By David Hammond
| My first writing specialty was real estate opportunities in Uruguay|
(Image: Punta del Este, Uruguay, by David Hammond)
My career got traction thanks to a magazine editor who took time to help guide my efforts and polish my work.
Why did he go to the trouble?
Part of the reason probably stemmed from kindness. He could see I was serious about writing and wanted to help.
However, it didn’t hurt that I was a specialist—an expert on a topic in strong demand with his publication’s readers.
Generalists vs. specialists
A generalist is a writer first, willing to research and write about most any topic.
A specialist is a freelance writer who specializes in writing on one or more topics they know inside-out.
Most new writers believe their best chance of success is to start out as a generalist.
The thinking behind it goes like this: if I cast my net as wide as possible it will improve my chances of getting “something.”
But the truth is, specializing can often do more to get your writing career going than a willingness to write about anything.
1 As a specialist, you can add more value
Many generalists assert they can produce a good story on any topic relying on the journalistic process that includes responsible research.
This is true to a point. However, it’s no secret to editors that a specialist writing on his or her specialty can furnish a story with greater accuracy, depth, and insight than a generalist.
While you may not have as much writing experience as some other writers; when it comes to your specialty, you write with greater authority than a generalist.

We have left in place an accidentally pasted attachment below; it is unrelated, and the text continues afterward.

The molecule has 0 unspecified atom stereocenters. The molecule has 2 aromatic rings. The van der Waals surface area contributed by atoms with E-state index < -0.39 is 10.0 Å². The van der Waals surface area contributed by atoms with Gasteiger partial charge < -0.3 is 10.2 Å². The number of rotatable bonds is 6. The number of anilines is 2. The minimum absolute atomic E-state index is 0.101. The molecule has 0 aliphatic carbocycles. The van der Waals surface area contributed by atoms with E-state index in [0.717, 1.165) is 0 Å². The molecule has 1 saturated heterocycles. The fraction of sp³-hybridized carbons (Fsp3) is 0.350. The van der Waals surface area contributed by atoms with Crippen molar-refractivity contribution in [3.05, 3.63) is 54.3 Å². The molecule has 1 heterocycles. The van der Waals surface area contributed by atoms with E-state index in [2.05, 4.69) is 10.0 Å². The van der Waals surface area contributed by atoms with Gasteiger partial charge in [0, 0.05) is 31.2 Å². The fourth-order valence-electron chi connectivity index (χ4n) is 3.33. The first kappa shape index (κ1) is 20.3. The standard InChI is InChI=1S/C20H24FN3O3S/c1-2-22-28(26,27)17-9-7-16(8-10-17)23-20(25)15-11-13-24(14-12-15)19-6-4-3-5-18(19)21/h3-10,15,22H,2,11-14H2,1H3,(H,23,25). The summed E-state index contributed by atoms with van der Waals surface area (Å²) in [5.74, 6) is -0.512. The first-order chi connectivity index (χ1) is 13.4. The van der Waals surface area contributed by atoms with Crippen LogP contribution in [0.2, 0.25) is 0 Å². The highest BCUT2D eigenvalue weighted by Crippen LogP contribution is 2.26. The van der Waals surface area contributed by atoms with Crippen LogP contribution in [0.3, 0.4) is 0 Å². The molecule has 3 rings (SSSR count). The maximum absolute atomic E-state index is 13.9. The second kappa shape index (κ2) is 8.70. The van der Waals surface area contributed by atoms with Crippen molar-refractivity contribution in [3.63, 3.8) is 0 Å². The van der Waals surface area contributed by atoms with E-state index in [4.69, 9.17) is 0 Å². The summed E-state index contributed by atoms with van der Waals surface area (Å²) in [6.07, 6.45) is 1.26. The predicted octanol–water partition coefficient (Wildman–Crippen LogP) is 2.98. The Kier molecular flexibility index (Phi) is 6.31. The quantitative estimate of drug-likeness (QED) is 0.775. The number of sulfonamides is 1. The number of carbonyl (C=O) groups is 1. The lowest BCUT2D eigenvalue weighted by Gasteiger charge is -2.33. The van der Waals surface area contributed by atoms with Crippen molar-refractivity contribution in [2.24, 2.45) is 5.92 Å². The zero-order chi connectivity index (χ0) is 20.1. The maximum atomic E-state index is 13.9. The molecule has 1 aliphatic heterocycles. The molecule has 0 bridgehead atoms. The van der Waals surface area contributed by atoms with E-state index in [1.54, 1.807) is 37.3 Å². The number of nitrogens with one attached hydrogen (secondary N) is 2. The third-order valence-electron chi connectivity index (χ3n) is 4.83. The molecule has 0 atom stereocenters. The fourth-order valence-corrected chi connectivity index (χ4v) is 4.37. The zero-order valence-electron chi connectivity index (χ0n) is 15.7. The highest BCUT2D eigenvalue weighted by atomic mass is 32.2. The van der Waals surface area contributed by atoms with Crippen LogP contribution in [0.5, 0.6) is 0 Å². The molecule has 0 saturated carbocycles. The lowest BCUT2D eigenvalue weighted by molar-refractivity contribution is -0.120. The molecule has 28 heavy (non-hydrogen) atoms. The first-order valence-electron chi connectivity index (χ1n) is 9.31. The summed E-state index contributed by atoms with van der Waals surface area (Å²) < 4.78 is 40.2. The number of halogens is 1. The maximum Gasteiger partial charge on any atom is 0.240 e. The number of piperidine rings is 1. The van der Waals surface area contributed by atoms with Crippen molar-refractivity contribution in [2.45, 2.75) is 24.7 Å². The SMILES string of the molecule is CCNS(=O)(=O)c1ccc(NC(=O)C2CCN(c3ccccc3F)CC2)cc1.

Plus, if you possess genuine enthusiasm and interest for your specialty, it often comes through in your writing, adding even more value.
2 Specializing can help you win assignments
Editorial teams can spruce up writing. They can’t compensate for a shallow understanding of a subject.
So, when it comes to proposing articles and seeking assignments on your specialty, your expertise will weigh in your favor, giving you an edge with editors and business clients.
And once you break in and establish industry relationships, editors and clients may come to you when they want dependable work on your topic.
3 Specializing focuses your efforts
As a specialist, you don't consider every article idea that passes through your mind, wondering if it’s the one that could lead to a break.
Instead, you have a clear target to focus your energies, enabling you to quickly identify ideas and opportunities that serve your purpose and build your reputation as an expert, making your efforts more concentrated.
Becoming a specialist often takes an upfront investment of time.
You may need to bolster your base knowledge, learning the fundamental history and background of your topic.
You may need to form and maintain relationships with topic experts and insiders.
And you'll need to stay updated with changes and trends on the topic you cover.
But once you've made that initial investment, you’ll be writing on a topic you already know well, keep up on, and revisit regularly. You can produce high-quality work in less time with less effort.
And when additional research is required, it will build on your existing knowledge, adding to your growing expertise.
5 Specializing can make your career more fun and interesting
In many cases, the best topic is one that resonates with your likes, interests, and life experience.
Think of the foodie who writes about food; the horse lover who writes about horses; or the fitness enthusiast who writes about health and wellness.
As a topic specialist, you’ll immerse yourself in your writing topic. You’ll spend time interviewing and interacting with others interested in your topic. It will occupy your thoughts as you do research and write. So, make sure it’s a topic you like and will hold your interest over time.
The more aligned you are with your specialty:
- The more relevant and engaging your assignments
- The more authoritative your writing
- The more kindred spirits you’re likely to meet during your research and interviews.